'Beauty Premiums'​ - Paying the Price

'Beauty Premiums'​ - Paying the Price

21 February 2023

A common topic of discussion, researchers have long recognised the impact that physical beauty has on all aspects of life - particularly within one’s occupation - from your position to wage to given responsibilities. Whether a subconscious bias or not, we all know the uncomfortable truth; individuals who are often considered more attractive tend to see better benefits. Now the real question isn’t to study why this is the case, but rather whether this concept should be capitalised on. 

Within the events industry, it’s not uncommon to hire in external staff to help cater or support an event.  Some resource companies within the industry have used this to their advantage, by offering ‘premium’ services which consist of individuals who are the ‘elite’ version of their ‘standard’ counterparts, primarily promoted highly for their looks. With workers often occupying front-facing roles, the way these individuals are perceived could play a role in the way the event itself is presented. So, is offering a premium price for those considered ‘good-looking’ completely out of the question

Now, its common knowledge that those who are better-looking are favoured; as a natural, inert reaction, psychologically we look up to ‘beautiful’ people with a level of aspiration and confidence. Numerous studies have concluded that in general, ‘better-looking’ people are paid better than their counterparts. This is in part because attractive people tend to have desirable personality traits, like higher self-confidence that appeals to employers.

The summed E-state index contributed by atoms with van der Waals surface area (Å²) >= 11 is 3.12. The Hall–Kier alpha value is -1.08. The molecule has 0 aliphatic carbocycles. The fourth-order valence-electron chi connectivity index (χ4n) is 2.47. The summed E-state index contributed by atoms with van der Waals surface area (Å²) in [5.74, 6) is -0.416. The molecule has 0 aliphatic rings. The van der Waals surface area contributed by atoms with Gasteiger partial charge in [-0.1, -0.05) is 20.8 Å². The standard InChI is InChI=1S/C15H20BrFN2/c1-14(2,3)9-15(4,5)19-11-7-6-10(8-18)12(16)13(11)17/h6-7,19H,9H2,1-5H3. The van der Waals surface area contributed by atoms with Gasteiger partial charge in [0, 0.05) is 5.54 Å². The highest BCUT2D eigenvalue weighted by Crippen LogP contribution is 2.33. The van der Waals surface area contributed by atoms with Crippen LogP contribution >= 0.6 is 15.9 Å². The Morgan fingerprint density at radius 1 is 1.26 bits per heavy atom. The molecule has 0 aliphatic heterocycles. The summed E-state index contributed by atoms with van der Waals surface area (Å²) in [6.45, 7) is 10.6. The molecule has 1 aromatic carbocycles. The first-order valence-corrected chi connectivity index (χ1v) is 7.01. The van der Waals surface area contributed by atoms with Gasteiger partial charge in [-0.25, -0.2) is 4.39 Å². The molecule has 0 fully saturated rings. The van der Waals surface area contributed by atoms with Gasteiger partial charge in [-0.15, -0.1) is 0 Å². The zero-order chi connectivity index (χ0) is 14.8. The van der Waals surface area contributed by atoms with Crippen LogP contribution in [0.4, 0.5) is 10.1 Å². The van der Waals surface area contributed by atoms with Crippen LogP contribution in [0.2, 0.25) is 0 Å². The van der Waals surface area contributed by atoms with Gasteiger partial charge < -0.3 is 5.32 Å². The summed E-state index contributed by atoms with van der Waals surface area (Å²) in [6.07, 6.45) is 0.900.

With this, is it not to say that the ‘premium’ service is simply reflecting societal norms and offering a level of service that is offering the best when needed. If you’re going to be seeing the person making your drink, serving you food, bringing you canapes, does it not benefit to have attractive individuals doing so - are clients going to come out of the event with a more positive outlook on the experience dependent on how the staff looked?

Whilst it is illegal in the UK to discriminate a person based on any of nine key ‘characteristics':

age; disability; gender reassignment; marriage and civil partnership; pregnancy and maternity; race; religion or belief; sex; and sexual orientation.

…There is nothing to say that distinctions can’t be made because of the level of attraction of a person. Now that’s not to say that levels of active discrimination are not in play with this ‘premium’ concept. Those that are considered to not be part of that category are unlikely to feel positive about the idea, particularly if it stops them from earning a higher wage. This also stems into a factor of further discussion as, who does it fall upon to assess whether an individual is attractive; if they don’t fit into the beauty standard that is commonplace in society, due to characteristics because of ethnic background perhaps, then are they considered less attractive?

If this is the case, do we as an industry and brands within want to be associated with these companies that are offering such services. Not just from discriminatory standpoint, but with feedback demonstrating that abilities do not match up to the premium suggested, is the increased price point worth the investment. With a plethora of brands recognising the importance of standing up for key movements, such as BLM and women’s rights - among many others, an argument can be made that the concept hinders societal progress by still promoting a level of distinction based on physical characteristics.

Or is it simply profiting from an unconscious bias that is already commonplace and using it as a tactical business model? If one wants to make the best impression at an event - therefore having a certain type of individual working - then having the option available from an established business is more reputable.

What are your thoughts on the concept? We’d love to hear from you.



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